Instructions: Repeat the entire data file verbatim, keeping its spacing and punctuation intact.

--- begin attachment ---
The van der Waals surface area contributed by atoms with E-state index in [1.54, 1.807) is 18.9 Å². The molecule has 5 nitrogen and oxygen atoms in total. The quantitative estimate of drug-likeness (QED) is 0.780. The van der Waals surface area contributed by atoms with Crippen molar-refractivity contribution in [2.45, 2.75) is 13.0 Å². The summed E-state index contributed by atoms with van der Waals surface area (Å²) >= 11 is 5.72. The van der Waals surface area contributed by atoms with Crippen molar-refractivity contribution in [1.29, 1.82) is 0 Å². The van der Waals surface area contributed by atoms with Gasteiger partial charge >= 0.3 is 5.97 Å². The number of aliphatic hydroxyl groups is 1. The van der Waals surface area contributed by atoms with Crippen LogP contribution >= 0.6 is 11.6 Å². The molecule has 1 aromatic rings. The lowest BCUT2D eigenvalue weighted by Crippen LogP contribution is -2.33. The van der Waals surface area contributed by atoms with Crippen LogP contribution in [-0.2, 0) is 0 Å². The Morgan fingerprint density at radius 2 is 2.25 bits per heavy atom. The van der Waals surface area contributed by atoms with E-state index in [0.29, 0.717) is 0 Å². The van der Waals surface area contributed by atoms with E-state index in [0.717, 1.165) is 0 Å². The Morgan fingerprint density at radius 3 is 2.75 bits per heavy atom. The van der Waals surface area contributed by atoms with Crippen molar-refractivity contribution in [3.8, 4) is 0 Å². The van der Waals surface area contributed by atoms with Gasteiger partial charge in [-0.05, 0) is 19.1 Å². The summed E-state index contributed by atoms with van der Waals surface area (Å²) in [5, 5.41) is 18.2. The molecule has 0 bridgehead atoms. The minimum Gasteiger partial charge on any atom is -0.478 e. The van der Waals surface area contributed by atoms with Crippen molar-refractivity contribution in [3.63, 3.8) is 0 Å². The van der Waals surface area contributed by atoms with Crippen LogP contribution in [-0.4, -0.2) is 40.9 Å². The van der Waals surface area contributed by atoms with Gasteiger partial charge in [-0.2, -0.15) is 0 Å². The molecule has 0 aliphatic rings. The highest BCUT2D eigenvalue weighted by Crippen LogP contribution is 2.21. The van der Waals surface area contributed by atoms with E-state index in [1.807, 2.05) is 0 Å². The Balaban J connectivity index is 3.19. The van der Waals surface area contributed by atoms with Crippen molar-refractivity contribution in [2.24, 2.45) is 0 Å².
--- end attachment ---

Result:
The van der Waals surface area contributed by atoms with E-state index in [1.54, 1.807) is 18.9 Å². The molecule has 5 nitrogen and oxygen atoms in total. The quantitative estimate of drug-likeness (QED) is 0.780. The van der Waals surface area contributed by atoms with Crippen molar-refractivity contribution in [2.45, 2.75) is 13.0 Å². The summed E-state index contributed by atoms with van der Waals surface area (Å²) >= 11 is 5.72. The van der Waals surface area contributed by atoms with Crippen molar-refractivity contribution in [1.29, 1.82) is 0 Å². The van der Waals surface area contributed by atoms with Gasteiger partial charge >= 0.3 is 5.97 Å². The number of aliphatic hydroxyl groups is 1. The van der Waals surface area contributed by atoms with Crippen LogP contribution >= 0.6 is 11.6 Å². The molecule has 1 aromatic rings. The lowest BCUT2D eigenvalue weighted by Crippen LogP contribution is -2.33. The van der Waals surface area contributed by atoms with Crippen LogP contribution in [-0.2, 0) is 0 Å². The Morgan fingerprint density at radius 2 is 2.25 bits per heavy atom. The van der Waals surface area contributed by atoms with E-state index in [0.29, 0.717) is 0 Å². The van der Waals surface area contributed by atoms with E-state index in [0.717, 1.165) is 0 Å². The Morgan fingerprint density at radius 3 is 2.75 bits per heavy atom. The van der Waals surface area contributed by atoms with Crippen molar-refractivity contribution in [3.8, 4) is 0 Å². The van der Waals surface area contributed by atoms with Gasteiger partial charge in [-0.05, 0) is 19.1 Å². The summed E-state index contributed by atoms with van der Waals surface area (Å²) in [5, 5.41) is 18.2. The molecule has 0 bridgehead atoms. The minimum Gasteiger partial charge on any atom is -0.478 e. The van der Waals surface area contributed by atoms with Crippen molar-refractivity contribution in [3.63, 3.8) is 0 Å². The van der Waals surface area contributed by atoms with Crippen LogP contribution in [-0.4, -0.2) is 40.9 Å². The van der Waals surface area contributed by atoms with Gasteiger partial charge in [-0.2, -0.15) is 0 Å². The molecule has 0 aliphatic rings. The highest BCUT2D eigenvalue weighted by Crippen LogP contribution is 2.21. The van der Waals surface area contributed by atoms with E-state index in [1.807, 2.05) is 0 Å². The Balaban J connectivity index is 3.19. The van der Waals surface area contributed by atoms with Crippen molar-refractivity contribution in [2.24, 2.45) is 0 Å².